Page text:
18. Like
    bluehash reacted to NatureTM in Launchpad TV output   
    Here's the writeup:
    http://naturetm.com/?p=47
     
    I've attached two versions of the code, one for use with an external 16MHz oscillator, and one for if you have your 16MHz DCO constant calibrated.
    Launchpad_TV_Out.rar
    Launchpad_TV_Out_for_calibrated.rar
  19. Like
    bluehash reacted to jbremnant in MSP430 and Nokia 6100 LCD   
    Here's a preview of my msp430 project.
     


     
    Just started mucking around with sparkfun lcd breakout board.
    Managed to take the code they had for arduino and made it work with msp430g2211 on mini breadboard.
     

     
    Next steps:
     
    - use simpleavr's i2c library to interface against wii nunchuck
    - make a simplegame that uses wii nunchuck for user input and lcd display for graphics
    - thinking about making the system modular by breaking functionality into 2 msp430g2211 chips:
    one handling lcd graphics and the other on game logic and wii nunchuck.
    the chips would communicate over SPI.
    - replace sparkfun's lcd breakout with low cost soloution: custom made pcb, and a few components.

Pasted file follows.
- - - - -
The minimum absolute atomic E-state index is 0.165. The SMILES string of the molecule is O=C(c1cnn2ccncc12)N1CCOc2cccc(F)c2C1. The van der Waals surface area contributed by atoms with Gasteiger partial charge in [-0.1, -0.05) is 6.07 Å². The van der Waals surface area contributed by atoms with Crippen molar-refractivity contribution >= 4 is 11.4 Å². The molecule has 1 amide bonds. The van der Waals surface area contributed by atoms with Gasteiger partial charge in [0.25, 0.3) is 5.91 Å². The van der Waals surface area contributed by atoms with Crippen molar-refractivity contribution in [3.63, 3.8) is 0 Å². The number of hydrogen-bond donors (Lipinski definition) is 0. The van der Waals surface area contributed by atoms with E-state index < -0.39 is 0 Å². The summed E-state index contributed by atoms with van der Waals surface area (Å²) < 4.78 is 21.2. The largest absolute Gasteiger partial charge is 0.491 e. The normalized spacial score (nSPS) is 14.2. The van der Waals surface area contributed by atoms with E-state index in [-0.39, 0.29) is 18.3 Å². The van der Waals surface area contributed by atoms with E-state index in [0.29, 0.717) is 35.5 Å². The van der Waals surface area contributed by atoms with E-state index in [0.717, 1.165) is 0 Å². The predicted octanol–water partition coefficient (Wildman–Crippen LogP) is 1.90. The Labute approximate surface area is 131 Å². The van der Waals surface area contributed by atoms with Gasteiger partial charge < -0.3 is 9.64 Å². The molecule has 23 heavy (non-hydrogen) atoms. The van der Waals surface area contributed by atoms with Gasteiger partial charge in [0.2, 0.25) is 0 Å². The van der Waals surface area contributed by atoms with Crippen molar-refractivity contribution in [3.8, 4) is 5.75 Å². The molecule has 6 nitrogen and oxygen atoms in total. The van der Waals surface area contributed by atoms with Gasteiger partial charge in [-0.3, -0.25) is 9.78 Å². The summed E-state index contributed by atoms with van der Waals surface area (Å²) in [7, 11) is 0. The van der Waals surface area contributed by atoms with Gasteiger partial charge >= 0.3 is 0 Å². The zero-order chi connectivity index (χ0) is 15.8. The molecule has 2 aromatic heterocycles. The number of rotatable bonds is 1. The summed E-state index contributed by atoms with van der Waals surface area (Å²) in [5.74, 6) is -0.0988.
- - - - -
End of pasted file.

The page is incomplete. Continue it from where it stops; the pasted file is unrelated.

As time permits, I'll post the code, etc...
    I'll attempt to fit everything on a mini breadboard. (inspiration from simpleavr's projects)
    Let's see how this goes.
     
    EDIT: dang, you can hear my baby crying in the background in the video. what a nice dad. 8-)
  20. Like
    bluehash got a reaction from gatesphere in [ ENDED ] Nov 2010 - 43oh Project of the Month Contest   
    Congratulations!
    Results of the November 2010 Project of the Month contest:
    First Place: The "Strobr: High speed photography controller" by AMagill
    Runner up : The "Launchpad RFM12B RF spectrum analyzer" by simpleavr
     
    Thanks to the following members who participated:
    MSP430G2xxx Tea Timer by gatesphere
    Killing Zombies with the Launchpad by juani_c
    Motion Detection Wildlife Camera by paradug
    Digital LED Clock by mnpumar
     
    A big thanks to our prize sponsors:
    Texas Instruments
    Geekdoc.
     
    Also, a big thank you to all those who voted.
  21. Like
    bluehash reacted to simpleavr in Value Line series easy DCO setting library   
    if u dump out the stock flash portion where the calibrated values are defined.
     

    (mspdebug) dis 0x10f0 010f0: ff ff ff ff AND.B @R15+, 0xffff(R15) 010f4: ff ff ff ff AND.B @R15+, 0xffff(R15) 010f8: ff ff ff ff AND.B @R15+, 0xffff(R15) 010fc: 01 02 MOVA #0x4, SP 010fe: 6b 87 SUB.B @R7, R11
     
    the double word from 0x10fc (0x0102, 0x6b87) are the calibrated 1Mhz values from factory.
    the other 3 sets (8, 12, 16Mhz) are pre-allocated but blank for the value line (cheaper, so no calibration).
     
    [EDIT] correction, the 4 calibrated values should be double bytes, not double words according to header files.

    0x10ff, 0x10fe are 1Mhz BCSCTL1+DCOCTL values 0x10fd, 0x10fc are 8Mhz 0x10fb, 0x10fa are 12Mhz 0x10f9, 0x10f8 are 16Mhz